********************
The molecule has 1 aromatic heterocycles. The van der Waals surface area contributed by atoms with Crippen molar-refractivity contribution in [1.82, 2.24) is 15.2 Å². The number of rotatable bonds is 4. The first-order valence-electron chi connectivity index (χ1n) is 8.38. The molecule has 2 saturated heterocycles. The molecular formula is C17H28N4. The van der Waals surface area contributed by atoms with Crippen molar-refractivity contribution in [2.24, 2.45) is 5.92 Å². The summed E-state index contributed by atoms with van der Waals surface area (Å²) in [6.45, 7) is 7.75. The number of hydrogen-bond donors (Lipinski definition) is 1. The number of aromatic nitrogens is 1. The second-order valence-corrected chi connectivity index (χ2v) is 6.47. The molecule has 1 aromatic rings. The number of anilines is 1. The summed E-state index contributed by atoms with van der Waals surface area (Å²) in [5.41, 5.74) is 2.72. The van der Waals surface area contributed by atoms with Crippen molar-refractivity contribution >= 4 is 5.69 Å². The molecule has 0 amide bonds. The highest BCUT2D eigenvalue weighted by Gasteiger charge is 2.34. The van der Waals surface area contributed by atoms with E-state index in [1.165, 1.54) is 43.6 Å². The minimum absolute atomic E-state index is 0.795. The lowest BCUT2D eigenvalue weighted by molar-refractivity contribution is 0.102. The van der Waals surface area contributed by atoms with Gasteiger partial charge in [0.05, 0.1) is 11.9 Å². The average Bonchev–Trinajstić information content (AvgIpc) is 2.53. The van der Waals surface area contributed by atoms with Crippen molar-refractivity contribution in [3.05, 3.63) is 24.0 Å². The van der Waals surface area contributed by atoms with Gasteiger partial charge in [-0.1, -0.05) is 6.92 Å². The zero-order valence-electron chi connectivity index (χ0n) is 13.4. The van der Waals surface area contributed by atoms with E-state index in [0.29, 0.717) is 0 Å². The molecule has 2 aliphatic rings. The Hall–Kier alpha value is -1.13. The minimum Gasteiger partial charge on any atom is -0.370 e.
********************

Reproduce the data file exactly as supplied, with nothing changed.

The molecule has 1 aromatic heterocycles. The van der Waals surface area contributed by atoms with Crippen molar-refractivity contribution in [1.82, 2.24) is 15.2 Å². The number of rotatable bonds is 4. The first-order valence-electron chi connectivity index (χ1n) is 8.38. The molecule has 2 saturated heterocycles. The molecular formula is C17H28N4. The van der Waals surface area contributed by atoms with Crippen molar-refractivity contribution in [2.24, 2.45) is 5.92 Å². The summed E-state index contributed by atoms with van der Waals surface area (Å²) in [6.45, 7) is 7.75. The number of hydrogen-bond donors (Lipinski definition) is 1. The number of aromatic nitrogens is 1. The second-order valence-corrected chi connectivity index (χ2v) is 6.47. The molecule has 1 aromatic rings. The number of anilines is 1. The summed E-state index contributed by atoms with van der Waals surface area (Å²) in [5.41, 5.74) is 2.72. The van der Waals surface area contributed by atoms with Crippen molar-refractivity contribution >= 4 is 5.69 Å². The molecule has 0 amide bonds. The highest BCUT2D eigenvalue weighted by Gasteiger charge is 2.34. The van der Waals surface area contributed by atoms with E-state index in [1.165, 1.54) is 43.6 Å². The minimum absolute atomic E-state index is 0.795. The lowest BCUT2D eigenvalue weighted by molar-refractivity contribution is 0.102. The van der Waals surface area contributed by atoms with Gasteiger partial charge in [0.05, 0.1) is 11.9 Å². The average Bonchev–Trinajstić information content (AvgIpc) is 2.53. The van der Waals surface area contributed by atoms with Crippen molar-refractivity contribution in [3.05, 3.63) is 24.0 Å². The van der Waals surface area contributed by atoms with Gasteiger partial charge in [-0.1, -0.05) is 6.92 Å². The zero-order valence-electron chi connectivity index (χ0n) is 13.4. The van der Waals surface area contributed by atoms with E-state index in [0.29, 0.717) is 0 Å². The molecule has 2 aliphatic rings. The Hall–Kier alpha value is -1.13. The minimum Gasteiger partial charge on any atom is -0.370 e.